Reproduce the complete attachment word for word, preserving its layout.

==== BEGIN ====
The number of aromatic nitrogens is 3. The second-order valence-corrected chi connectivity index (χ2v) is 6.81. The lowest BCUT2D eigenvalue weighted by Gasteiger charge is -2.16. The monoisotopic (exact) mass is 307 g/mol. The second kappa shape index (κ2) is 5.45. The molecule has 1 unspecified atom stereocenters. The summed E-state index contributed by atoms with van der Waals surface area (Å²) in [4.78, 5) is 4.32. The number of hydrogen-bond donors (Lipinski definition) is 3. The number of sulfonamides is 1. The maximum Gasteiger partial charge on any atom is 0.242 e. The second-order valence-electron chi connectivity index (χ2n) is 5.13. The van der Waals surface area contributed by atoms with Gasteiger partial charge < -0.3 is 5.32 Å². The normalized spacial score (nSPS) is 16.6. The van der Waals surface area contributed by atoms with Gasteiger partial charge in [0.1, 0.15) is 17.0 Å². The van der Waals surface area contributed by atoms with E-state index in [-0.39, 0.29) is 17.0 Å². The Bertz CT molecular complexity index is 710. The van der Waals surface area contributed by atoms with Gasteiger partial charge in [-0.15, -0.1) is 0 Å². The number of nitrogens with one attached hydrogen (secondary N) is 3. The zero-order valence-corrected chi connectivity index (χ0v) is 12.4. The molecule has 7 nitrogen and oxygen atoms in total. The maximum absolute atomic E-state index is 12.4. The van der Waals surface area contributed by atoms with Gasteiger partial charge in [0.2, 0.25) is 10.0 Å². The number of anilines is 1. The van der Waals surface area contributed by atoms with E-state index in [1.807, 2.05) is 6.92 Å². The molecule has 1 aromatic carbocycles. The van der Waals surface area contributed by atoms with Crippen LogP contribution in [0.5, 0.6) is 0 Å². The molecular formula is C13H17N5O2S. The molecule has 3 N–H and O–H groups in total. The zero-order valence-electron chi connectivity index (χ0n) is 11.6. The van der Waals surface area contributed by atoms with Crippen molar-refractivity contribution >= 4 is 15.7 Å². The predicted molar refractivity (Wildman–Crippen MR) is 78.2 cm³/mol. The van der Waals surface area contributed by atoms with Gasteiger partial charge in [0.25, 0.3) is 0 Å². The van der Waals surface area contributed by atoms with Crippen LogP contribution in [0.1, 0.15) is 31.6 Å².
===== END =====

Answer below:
The number of aromatic nitrogens is 3. The second-order valence-corrected chi connectivity index (χ2v) is 6.81. The lowest BCUT2D eigenvalue weighted by Gasteiger charge is -2.16. The monoisotopic (exact) mass is 307 g/mol. The second kappa shape index (κ2) is 5.45. The molecule has 1 unspecified atom stereocenters. The summed E-state index contributed by atoms with van der Waals surface area (Å²) in [4.78, 5) is 4.32. The number of hydrogen-bond donors (Lipinski definition) is 3. The number of sulfonamides is 1. The maximum Gasteiger partial charge on any atom is 0.242 e. The second-order valence-electron chi connectivity index (χ2n) is 5.13. The van der Waals surface area contributed by atoms with Gasteiger partial charge < -0.3 is 5.32 Å². The normalized spacial score (nSPS) is 16.6. The van der Waals surface area contributed by atoms with Gasteiger partial charge in [0.1, 0.15) is 17.0 Å². The van der Waals surface area contributed by atoms with E-state index in [-0.39, 0.29) is 17.0 Å². The Bertz CT molecular complexity index is 710. The van der Waals surface area contributed by atoms with Gasteiger partial charge in [-0.15, -0.1) is 0 Å². The number of nitrogens with one attached hydrogen (secondary N) is 3. The zero-order valence-corrected chi connectivity index (χ0v) is 12.4. The molecule has 7 nitrogen and oxygen atoms in total. The maximum absolute atomic E-state index is 12.4. The van der Waals surface area contributed by atoms with Gasteiger partial charge in [0.2, 0.25) is 10.0 Å². The number of anilines is 1. The van der Waals surface area contributed by atoms with E-state index in [1.807, 2.05) is 6.92 Å². The molecule has 1 aromatic carbocycles. The van der Waals surface area contributed by atoms with Crippen LogP contribution in [0.5, 0.6) is 0 Å². The molecular formula is C13H17N5O2S. The molecule has 3 N–H and O–H groups in total. The zero-order valence-electron chi connectivity index (χ0n) is 11.6. The van der Waals surface area contributed by atoms with Crippen molar-refractivity contribution >= 4 is 15.7 Å². The predicted molar refractivity (Wildman–Crippen MR) is 78.2 cm³/mol. The van der Waals surface area contributed by atoms with Gasteiger partial charge in [0.25, 0.3) is 0 Å². The van der Waals surface area contributed by atoms with Crippen LogP contribution in [0.1, 0.15) is 31.6 Å².